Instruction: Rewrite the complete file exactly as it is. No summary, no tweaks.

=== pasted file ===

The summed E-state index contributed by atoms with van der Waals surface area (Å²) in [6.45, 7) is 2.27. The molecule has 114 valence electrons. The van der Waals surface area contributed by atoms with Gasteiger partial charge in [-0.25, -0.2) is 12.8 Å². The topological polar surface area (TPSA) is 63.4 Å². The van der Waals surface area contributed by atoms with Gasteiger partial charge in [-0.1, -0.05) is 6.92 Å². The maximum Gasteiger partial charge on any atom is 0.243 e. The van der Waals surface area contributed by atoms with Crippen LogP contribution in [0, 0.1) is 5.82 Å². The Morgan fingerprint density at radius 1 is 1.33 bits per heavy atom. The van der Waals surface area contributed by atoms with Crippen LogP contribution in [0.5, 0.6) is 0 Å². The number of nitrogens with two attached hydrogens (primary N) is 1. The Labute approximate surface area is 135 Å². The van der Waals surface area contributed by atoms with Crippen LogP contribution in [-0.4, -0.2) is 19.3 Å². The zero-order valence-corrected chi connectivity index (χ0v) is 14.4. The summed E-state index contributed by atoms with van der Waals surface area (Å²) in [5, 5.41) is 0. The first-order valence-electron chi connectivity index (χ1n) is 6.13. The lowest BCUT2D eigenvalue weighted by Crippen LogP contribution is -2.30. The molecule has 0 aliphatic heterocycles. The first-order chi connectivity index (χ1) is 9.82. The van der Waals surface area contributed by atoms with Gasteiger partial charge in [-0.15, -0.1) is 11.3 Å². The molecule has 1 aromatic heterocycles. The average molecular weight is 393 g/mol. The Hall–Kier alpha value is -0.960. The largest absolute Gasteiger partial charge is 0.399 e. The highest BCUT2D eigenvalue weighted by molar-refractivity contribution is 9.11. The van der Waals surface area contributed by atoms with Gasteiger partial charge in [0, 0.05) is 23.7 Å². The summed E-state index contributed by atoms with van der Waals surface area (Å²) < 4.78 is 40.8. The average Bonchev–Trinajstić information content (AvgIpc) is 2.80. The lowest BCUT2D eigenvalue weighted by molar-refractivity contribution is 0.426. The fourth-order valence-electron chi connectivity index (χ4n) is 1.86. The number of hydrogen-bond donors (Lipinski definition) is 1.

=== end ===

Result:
The summed E-state index contributed by atoms with van der Waals surface area (Å²) in [6.45, 7) is 2.27. The molecule has 114 valence electrons. The van der Waals surface area contributed by atoms with Gasteiger partial charge in [-0.25, -0.2) is 12.8 Å². The topological polar surface area (TPSA) is 63.4 Å². The van der Waals surface area contributed by atoms with Gasteiger partial charge in [-0.1, -0.05) is 6.92 Å². The maximum Gasteiger partial charge on any atom is 0.243 e. The van der Waals surface area contributed by atoms with Crippen LogP contribution in [0, 0.1) is 5.82 Å². The Morgan fingerprint density at radius 1 is 1.33 bits per heavy atom. The van der Waals surface area contributed by atoms with Crippen LogP contribution in [0.5, 0.6) is 0 Å². The number of nitrogens with two attached hydrogens (primary N) is 1. The Labute approximate surface area is 135 Å². The van der Waals surface area contributed by atoms with Crippen LogP contribution in [-0.4, -0.2) is 19.3 Å². The zero-order valence-corrected chi connectivity index (χ0v) is 14.4. The summed E-state index contributed by atoms with van der Waals surface area (Å²) in [5, 5.41) is 0. The first-order valence-electron chi connectivity index (χ1n) is 6.13. The lowest BCUT2D eigenvalue weighted by Crippen LogP contribution is -2.30. The molecule has 0 aliphatic heterocycles. The first-order chi connectivity index (χ1) is 9.82. The van der Waals surface area contributed by atoms with Gasteiger partial charge in [-0.15, -0.1) is 11.3 Å². The molecule has 1 aromatic heterocycles. The average molecular weight is 393 g/mol. The Hall–Kier alpha value is -0.960. The largest absolute Gasteiger partial charge is 0.399 e. The highest BCUT2D eigenvalue weighted by molar-refractivity contribution is 9.11. The van der Waals surface area contributed by atoms with Gasteiger partial charge in [0, 0.05) is 23.7 Å². The summed E-state index contributed by atoms with van der Waals surface area (Å²) < 4.78 is 40.8. The average Bonchev–Trinajstić information content (AvgIpc) is 2.80. The lowest BCUT2D eigenvalue weighted by molar-refractivity contribution is 0.426. The fourth-order valence-electron chi connectivity index (χ4n) is 1.86. The number of hydrogen-bond donors (Lipinski definition) is 1.